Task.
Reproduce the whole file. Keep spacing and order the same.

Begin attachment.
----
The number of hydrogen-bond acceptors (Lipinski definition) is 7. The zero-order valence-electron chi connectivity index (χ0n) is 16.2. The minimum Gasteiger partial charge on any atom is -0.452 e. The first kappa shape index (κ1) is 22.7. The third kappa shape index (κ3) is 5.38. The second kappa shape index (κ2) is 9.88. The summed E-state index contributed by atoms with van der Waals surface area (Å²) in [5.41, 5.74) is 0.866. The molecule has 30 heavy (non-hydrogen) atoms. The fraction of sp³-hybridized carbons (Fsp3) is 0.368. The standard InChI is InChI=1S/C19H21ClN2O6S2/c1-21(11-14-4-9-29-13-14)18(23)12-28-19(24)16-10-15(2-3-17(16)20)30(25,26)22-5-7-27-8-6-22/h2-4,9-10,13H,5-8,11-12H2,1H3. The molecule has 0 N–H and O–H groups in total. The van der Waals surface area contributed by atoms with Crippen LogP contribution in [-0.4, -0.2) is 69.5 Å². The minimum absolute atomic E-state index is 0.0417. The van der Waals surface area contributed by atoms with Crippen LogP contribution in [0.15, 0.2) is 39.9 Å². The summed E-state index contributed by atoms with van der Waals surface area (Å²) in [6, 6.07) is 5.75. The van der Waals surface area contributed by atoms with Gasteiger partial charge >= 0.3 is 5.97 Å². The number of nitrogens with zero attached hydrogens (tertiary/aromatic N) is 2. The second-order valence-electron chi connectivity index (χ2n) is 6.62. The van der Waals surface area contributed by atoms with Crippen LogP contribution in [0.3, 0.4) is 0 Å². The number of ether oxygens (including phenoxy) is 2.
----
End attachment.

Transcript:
The number of hydrogen-bond acceptors (Lipinski definition) is 7. The zero-order valence-electron chi connectivity index (χ0n) is 16.2. The minimum Gasteiger partial charge on any atom is -0.452 e. The first kappa shape index (κ1) is 22.7. The third kappa shape index (κ3) is 5.38. The second kappa shape index (κ2) is 9.88. The summed E-state index contributed by atoms with van der Waals surface area (Å²) in [5.41, 5.74) is 0.866. The molecule has 30 heavy (non-hydrogen) atoms. The fraction of sp³-hybridized carbons (Fsp3) is 0.368. The standard InChI is InChI=1S/C19H21ClN2O6S2/c1-21(11-14-4-9-29-13-14)18(23)12-28-19(24)16-10-15(2-3-17(16)20)30(25,26)22-5-7-27-8-6-22/h2-4,9-10,13H,5-8,11-12H2,1H3. The molecule has 0 N–H and O–H groups in total. The van der Waals surface area contributed by atoms with Crippen LogP contribution in [-0.4, -0.2) is 69.5 Å². The minimum absolute atomic E-state index is 0.0417. The van der Waals surface area contributed by atoms with Crippen LogP contribution in [0.15, 0.2) is 39.9 Å². The summed E-state index contributed by atoms with van der Waals surface area (Å²) in [6, 6.07) is 5.75. The van der Waals surface area contributed by atoms with Gasteiger partial charge >= 0.3 is 5.97 Å². The number of nitrogens with zero attached hydrogens (tertiary/aromatic N) is 2. The second-order valence-electron chi connectivity index (χ2n) is 6.62. The van der Waals surface area contributed by atoms with Crippen LogP contribution in [0.3, 0.4) is 0 Å². The number of ether oxygens (including phenoxy) is 2.